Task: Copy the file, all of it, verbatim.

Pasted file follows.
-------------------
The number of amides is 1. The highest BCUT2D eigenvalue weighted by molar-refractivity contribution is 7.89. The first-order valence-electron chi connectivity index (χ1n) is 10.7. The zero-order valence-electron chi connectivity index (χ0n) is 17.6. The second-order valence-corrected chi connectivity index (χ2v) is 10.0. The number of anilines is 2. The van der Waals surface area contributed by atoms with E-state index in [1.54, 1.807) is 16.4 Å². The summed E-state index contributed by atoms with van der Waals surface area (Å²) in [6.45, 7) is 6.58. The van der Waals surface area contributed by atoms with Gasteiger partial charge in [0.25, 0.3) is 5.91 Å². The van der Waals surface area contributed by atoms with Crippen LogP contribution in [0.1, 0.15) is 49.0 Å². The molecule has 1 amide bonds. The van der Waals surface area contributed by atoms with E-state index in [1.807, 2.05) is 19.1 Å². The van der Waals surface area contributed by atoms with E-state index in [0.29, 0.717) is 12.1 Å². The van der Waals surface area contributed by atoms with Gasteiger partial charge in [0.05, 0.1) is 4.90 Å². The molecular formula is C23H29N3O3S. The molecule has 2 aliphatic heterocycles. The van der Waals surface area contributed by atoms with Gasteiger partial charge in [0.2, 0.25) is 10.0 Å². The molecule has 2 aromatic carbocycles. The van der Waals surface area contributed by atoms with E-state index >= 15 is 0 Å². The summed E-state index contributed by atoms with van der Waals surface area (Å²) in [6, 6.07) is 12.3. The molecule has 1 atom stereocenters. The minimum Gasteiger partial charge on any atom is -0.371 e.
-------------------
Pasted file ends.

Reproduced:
The number of amides is 1. The highest BCUT2D eigenvalue weighted by molar-refractivity contribution is 7.89. The first-order valence-electron chi connectivity index (χ1n) is 10.7. The zero-order valence-electron chi connectivity index (χ0n) is 17.6. The second-order valence-corrected chi connectivity index (χ2v) is 10.0. The number of anilines is 2. The van der Waals surface area contributed by atoms with E-state index in [1.54, 1.807) is 16.4 Å². The summed E-state index contributed by atoms with van der Waals surface area (Å²) in [6.45, 7) is 6.58. The van der Waals surface area contributed by atoms with Gasteiger partial charge in [0.25, 0.3) is 5.91 Å². The van der Waals surface area contributed by atoms with Crippen LogP contribution in [0.1, 0.15) is 49.0 Å². The molecule has 1 amide bonds. The van der Waals surface area contributed by atoms with E-state index in [1.807, 2.05) is 19.1 Å². The van der Waals surface area contributed by atoms with E-state index in [0.29, 0.717) is 12.1 Å². The van der Waals surface area contributed by atoms with Gasteiger partial charge in [0.05, 0.1) is 4.90 Å². The molecular formula is C23H29N3O3S. The molecule has 2 aliphatic heterocycles. The van der Waals surface area contributed by atoms with Gasteiger partial charge in [0.2, 0.25) is 10.0 Å². The molecule has 2 aromatic carbocycles. The van der Waals surface area contributed by atoms with E-state index >= 15 is 0 Å². The summed E-state index contributed by atoms with van der Waals surface area (Å²) in [6, 6.07) is 12.3. The molecule has 1 atom stereocenters. The minimum Gasteiger partial charge on any atom is -0.371 e.